Forum for Science, Industry and Business

Sponsored by:     3M 
Search our Site:

 

Distant inferno: Cornell astronomer finds galaxies that contain massive young stars in compact, cosmic globs

17.02.2006


The discovery makes the fiery environment within a typical spiral or starburst galaxy look almost pastoral. Cornell researchers using the Spitzer Space Telescope say distant galaxies contain an inferno of very young, massive and violently evolving stars, packed together in tiny but extremely powerful cosmic globs.


Provided
Spectral lines from distant ultra-luminous infrared galaxies, as recorded by the Spitzer Space Telescope’s infrared spectrograph, show the telltale bumps (in green) indicating the presence of crystalline silicates.


Provided
This image illustrates how two galaxies could be torn apart by their mutual attraction, causing whole strains of stars to be catapulted out to form something like antennae. The galaxies’ nuclei would dance around each other and eventually merge to form a single nucleus.



The key to the discovery, paradoxically, is in the presence of delicate, glittery crystalline silicates called Forsterite. These are glassy particles that exist in the debris disks of young stars and in the stellar wind of very old stars, but which have never before been observed in the mass of gas and dust known as the interstellar medium, or ISM, in the Milky Way or in any other galaxy.

The research, led by Cornell astronomer and Spitzer Fellow Henrik Spoon, will appear in the Feb. 20 issue of the Astrophysical Journal.


Using Spitzer’s infrared spectrograph (IRS), an instrument developed by a team led by Cornell professor of astronomy James Houck and built at Cornell, Spoon and colleagues observed dozens of distant galaxies known as ultra-luminous infrared galaxies (ULIRGs). First discovered in large numbers in 1982, most ULIRGs are thought to form as two or more spiral galaxies collide (as our galaxy will, in a few billion years, with the nearby Andromeda galaxy), and their leftover hydrogen gas fuels the fierce, rapid formation of massive stars.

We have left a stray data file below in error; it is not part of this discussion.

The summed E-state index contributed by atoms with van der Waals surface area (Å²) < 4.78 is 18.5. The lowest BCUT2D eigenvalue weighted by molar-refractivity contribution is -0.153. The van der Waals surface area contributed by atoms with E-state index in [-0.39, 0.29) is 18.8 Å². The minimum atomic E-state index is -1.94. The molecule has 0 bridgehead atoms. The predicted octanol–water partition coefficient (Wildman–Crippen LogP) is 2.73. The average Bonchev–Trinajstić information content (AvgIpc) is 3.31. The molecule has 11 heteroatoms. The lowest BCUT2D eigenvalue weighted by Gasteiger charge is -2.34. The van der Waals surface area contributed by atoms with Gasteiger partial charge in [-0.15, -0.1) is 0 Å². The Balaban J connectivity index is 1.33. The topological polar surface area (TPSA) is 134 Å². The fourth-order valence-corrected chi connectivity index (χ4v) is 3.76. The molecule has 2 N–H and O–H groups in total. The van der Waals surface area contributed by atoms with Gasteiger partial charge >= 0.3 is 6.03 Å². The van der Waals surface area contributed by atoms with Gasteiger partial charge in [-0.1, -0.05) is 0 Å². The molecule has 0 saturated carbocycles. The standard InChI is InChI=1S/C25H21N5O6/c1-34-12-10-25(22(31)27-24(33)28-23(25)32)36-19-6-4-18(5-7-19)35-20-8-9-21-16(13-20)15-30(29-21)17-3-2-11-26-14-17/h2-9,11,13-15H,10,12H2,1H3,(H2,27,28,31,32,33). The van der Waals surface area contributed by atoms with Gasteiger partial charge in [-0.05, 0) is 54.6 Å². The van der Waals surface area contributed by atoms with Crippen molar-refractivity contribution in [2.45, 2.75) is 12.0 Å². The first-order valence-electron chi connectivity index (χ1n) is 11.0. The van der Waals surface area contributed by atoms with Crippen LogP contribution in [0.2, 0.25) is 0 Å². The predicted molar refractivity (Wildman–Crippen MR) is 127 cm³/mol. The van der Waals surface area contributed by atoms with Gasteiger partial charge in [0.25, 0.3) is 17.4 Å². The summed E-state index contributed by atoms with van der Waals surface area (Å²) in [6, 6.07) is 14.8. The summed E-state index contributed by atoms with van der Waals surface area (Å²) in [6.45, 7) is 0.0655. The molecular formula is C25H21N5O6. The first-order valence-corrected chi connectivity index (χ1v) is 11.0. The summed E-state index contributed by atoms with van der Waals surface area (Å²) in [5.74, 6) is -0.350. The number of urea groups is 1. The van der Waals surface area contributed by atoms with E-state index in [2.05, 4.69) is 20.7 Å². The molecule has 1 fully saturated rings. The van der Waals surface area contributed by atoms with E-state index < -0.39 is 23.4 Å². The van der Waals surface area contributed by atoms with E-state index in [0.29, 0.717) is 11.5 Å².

ULIRGs are relative runts in galactic terms (though some have sweeping tidal tails), with the source of their luminosity coming from an area as small as one-hundredth that of typical galaxies. Seen with an optical telescope, they look dusty, chaotic and unspectacular. But in the mid-infrared spectrum, said Spoon, "they are booming," appearing up to 100 times more luminous than a spiral or starburst galaxy.

Silicates are the most common types of minerals in the Milky Way, so their presence in ULIRGs is not surprising. But among the silicates, most (95 percent in the immediate vicinity of rapidly evolving stars and at least 99 percent in the general ISM) are amorphous in structure.

Spoon and his team saw the expected broad absorption features of amorphous silicates in the infrared spectra of the ULIRGs they observed. But they also saw signature narrow dips within the broad bumps indicating the presence of silicates in crystalline form in the general ISM. The concentration of crystalline silicates in at least 21 ULIRGs, Spoon found, is seven to 15 times greater than in any other known environment.

In our galaxy, crystalline silicates have only been observed close to active new stars, which inject them into their immediate environment as they evolve, and in the exhaled winds of dying stars. Subject to heavy pummeling by destructive cosmic and shock-accelerated ions, the silicates quickly lose their ordered, crystalline structure and take an amorphous shape.

"We were surprised to find such delicate little crystals in the centers of some of the most violent places in the universe," said Spoon. "Given the rapid transformation of crystalline silicates to an amorphous state, the injection rate of freshly produced crystalline silicates must be far higher than in our galaxy. We’re probing exotic circumstances."

Spitzer’s IRS, which can record infrared spectra from objects fainter and farther away than ever before, has allowed astronomers to study ULIRGs and other stellar nurseries in new detail.

"Now we can take a good look at what these characteristics are," said Spoon. "It’s like, for the first time, you put on a pair of glasses, and -- wow."